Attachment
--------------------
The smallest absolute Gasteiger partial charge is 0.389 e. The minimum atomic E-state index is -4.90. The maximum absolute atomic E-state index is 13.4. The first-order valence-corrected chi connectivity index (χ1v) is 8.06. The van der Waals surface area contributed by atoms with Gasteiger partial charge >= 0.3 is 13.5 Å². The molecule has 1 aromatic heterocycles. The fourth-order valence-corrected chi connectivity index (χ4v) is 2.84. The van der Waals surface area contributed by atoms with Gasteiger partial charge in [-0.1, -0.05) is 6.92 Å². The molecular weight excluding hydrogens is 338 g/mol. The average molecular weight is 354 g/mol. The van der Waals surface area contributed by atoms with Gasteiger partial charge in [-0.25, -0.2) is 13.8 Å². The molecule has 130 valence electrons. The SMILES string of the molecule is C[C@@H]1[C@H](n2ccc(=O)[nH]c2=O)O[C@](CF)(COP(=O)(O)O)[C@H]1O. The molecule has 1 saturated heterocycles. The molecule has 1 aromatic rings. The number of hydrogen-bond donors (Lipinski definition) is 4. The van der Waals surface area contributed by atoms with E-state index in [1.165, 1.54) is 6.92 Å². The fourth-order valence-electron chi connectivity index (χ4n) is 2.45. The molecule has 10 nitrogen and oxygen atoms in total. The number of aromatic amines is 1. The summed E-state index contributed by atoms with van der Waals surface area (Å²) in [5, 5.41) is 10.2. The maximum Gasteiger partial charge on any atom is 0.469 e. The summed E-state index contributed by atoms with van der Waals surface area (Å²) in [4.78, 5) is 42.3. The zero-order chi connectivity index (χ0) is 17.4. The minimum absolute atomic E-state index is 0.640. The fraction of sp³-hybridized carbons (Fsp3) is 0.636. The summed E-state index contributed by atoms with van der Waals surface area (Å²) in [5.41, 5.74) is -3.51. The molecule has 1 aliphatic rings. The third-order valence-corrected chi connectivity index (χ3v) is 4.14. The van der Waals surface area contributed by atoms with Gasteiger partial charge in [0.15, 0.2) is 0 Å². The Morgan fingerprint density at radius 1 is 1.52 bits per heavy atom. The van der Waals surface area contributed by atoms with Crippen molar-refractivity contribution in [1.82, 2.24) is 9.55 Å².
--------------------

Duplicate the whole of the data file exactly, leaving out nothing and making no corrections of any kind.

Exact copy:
The smallest absolute Gasteiger partial charge is 0.389 e. The minimum atomic E-state index is -4.90. The maximum absolute atomic E-state index is 13.4. The first-order valence-corrected chi connectivity index (χ1v) is 8.06. The van der Waals surface area contributed by atoms with Gasteiger partial charge >= 0.3 is 13.5 Å². The molecule has 1 aromatic heterocycles. The fourth-order valence-corrected chi connectivity index (χ4v) is 2.84. The van der Waals surface area contributed by atoms with Gasteiger partial charge in [-0.1, -0.05) is 6.92 Å². The molecular weight excluding hydrogens is 338 g/mol. The average molecular weight is 354 g/mol. The van der Waals surface area contributed by atoms with Gasteiger partial charge in [-0.25, -0.2) is 13.8 Å². The molecule has 130 valence electrons. The SMILES string of the molecule is C[C@@H]1[C@H](n2ccc(=O)[nH]c2=O)O[C@](CF)(COP(=O)(O)O)[C@H]1O. The molecule has 1 saturated heterocycles. The molecule has 1 aromatic rings. The number of hydrogen-bond donors (Lipinski definition) is 4. The van der Waals surface area contributed by atoms with E-state index in [1.165, 1.54) is 6.92 Å². The fourth-order valence-electron chi connectivity index (χ4n) is 2.45. The molecule has 10 nitrogen and oxygen atoms in total. The number of aromatic amines is 1. The summed E-state index contributed by atoms with van der Waals surface area (Å²) in [5, 5.41) is 10.2. The maximum Gasteiger partial charge on any atom is 0.469 e. The summed E-state index contributed by atoms with van der Waals surface area (Å²) in [4.78, 5) is 42.3. The zero-order chi connectivity index (χ0) is 17.4. The minimum absolute atomic E-state index is 0.640. The fraction of sp³-hybridized carbons (Fsp3) is 0.636. The summed E-state index contributed by atoms with van der Waals surface area (Å²) in [5.41, 5.74) is -3.51. The molecule has 1 aliphatic rings. The third-order valence-corrected chi connectivity index (χ3v) is 4.14. The van der Waals surface area contributed by atoms with Gasteiger partial charge in [0.15, 0.2) is 0 Å². The Morgan fingerprint density at radius 1 is 1.52 bits per heavy atom. The van der Waals surface area contributed by atoms with Crippen molar-refractivity contribution in [1.82, 2.24) is 9.55 Å².